Holman Fenwick Willan’s Carol-Ann Burton on toughening regulations

Carol Ann Burton

European insurers are facing regulatory changes, including a toughening up of the approach of many regulators towards financial firms. Here, GR quizzes Holman Fenwick Willan consultant Carol-Ann Burton about some of the shakeups and the best way to handle these.

When it comes to insurance regulation, there seems to be a trend that it tends to follow the regulation imposed on banks. Why is this, and should banking regulation continue to be seen as a blueprint for insurance regulation?

Regulators have consistently stressed that they recognise the fundamental differences between banking and insurance and the need to regulate them differently. The banking approach is particularly unsuitable for non-standard insurance businesses which do not have an equivalent in the banking world, for example marine mutuals and insurers in run-off. Firms in those sectors need to be particularly vigilant to ensure that their peculiarities are catered for. However, as tougher prudential and conduct standards are imposed on banks, it is not a huge leap for regulators to conclude that insurers should also be held to similar standards and so we find that whilst the rules may vary, the outcomes are the same. In my view, we can expect this “regulatory creep” to continue and indeed, one might argue that raising standards across all of the regulated industries is a positive step.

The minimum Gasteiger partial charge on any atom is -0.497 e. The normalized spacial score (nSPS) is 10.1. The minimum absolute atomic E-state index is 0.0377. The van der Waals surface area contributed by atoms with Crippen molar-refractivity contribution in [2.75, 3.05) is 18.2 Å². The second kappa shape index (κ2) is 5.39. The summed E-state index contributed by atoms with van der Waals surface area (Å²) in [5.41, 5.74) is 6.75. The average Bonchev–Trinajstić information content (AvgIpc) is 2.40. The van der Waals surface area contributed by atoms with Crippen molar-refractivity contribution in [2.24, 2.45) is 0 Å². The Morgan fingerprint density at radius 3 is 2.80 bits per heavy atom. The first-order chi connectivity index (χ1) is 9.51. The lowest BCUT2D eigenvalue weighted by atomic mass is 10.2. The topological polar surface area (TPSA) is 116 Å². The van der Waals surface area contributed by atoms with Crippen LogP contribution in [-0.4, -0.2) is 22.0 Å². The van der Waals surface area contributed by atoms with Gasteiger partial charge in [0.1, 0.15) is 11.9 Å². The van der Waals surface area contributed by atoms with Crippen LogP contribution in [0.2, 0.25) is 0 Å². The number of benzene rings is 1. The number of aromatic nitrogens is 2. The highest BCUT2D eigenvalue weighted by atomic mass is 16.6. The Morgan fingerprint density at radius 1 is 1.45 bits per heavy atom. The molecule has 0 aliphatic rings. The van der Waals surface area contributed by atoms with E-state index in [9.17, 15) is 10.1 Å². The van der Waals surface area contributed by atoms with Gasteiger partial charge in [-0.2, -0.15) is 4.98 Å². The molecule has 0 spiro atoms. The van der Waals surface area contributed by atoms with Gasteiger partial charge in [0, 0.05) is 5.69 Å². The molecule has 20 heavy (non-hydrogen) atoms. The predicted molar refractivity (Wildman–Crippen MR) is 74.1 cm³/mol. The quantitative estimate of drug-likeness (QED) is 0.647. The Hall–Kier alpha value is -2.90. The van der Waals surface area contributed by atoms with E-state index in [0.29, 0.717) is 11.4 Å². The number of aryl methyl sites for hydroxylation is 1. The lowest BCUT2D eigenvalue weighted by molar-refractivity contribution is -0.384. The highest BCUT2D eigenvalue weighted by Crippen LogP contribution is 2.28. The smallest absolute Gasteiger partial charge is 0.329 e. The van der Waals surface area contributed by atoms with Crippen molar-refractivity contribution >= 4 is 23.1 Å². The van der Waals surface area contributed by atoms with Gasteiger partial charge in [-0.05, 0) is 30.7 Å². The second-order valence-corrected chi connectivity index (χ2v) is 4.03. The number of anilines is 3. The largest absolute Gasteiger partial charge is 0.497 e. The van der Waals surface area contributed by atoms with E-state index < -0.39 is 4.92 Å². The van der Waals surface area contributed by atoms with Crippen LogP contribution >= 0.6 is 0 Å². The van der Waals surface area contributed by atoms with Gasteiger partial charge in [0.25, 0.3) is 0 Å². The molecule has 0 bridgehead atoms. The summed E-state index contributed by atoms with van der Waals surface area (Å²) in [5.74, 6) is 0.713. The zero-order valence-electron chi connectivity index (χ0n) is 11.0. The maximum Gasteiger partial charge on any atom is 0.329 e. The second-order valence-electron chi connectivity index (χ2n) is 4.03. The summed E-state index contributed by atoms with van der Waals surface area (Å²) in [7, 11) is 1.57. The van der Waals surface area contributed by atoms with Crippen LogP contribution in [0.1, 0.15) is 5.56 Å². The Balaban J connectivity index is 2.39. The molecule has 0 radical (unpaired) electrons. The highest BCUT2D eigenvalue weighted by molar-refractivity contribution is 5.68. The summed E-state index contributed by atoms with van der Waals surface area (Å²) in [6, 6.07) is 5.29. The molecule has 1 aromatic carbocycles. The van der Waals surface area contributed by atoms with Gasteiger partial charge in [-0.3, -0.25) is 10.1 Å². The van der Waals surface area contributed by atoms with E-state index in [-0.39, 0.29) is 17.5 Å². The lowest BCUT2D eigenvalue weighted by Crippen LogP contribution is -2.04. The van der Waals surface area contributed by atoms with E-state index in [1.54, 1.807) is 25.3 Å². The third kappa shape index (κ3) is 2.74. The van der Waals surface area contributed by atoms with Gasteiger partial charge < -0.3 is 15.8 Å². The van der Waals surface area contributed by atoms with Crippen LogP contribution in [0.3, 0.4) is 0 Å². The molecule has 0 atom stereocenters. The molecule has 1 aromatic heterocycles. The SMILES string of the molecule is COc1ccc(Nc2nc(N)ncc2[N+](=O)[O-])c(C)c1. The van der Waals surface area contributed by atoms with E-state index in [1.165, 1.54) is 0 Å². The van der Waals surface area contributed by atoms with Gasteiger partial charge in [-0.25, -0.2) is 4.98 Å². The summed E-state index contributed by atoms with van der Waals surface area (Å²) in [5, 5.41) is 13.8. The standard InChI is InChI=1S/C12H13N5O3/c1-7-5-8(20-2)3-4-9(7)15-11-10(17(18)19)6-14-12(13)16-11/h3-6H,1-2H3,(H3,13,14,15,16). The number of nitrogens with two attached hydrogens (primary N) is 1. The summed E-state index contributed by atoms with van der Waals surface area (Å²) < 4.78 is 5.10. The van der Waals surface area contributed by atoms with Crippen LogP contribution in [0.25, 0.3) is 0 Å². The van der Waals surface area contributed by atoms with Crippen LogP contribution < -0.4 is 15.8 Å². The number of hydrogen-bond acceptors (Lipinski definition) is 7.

How can insurers operating in the EU better strengthen their relationship with national regulators?

Too often, we find firms taking a combative approach with regulators, which is rarely productive. Across the EU, regulators are asking firms to maintain an open and transparent dialogue with them and to do so continuously. Such an approach should, in theory, enable a good working relationship to subsist between firms and regulators and is one which is to be encouraged. However, there is still significant divergence in the approach of regulators across the EU so that each jurisdiction needs to be considered separately. Solvency II and supervisory colleges should facilitate better relationships but this is still a work in progress. Of course, it is imperative that regulators also approach firms in an open and transparent manner. In the UK, firms are unfortunately finding that the regulators are becoming more difficult to approach and engage and that it is becoming increasingly difficult to deal with them, particularly for mid-sized firms – one hopes this situation will improve as the “twin peaks” regulatory regime matures and the regulators gain experience.

Insurers will ring in the new year with just one year to go before the implementation of Solvency II. What advice would you give to an insurer as the final deadline approaches?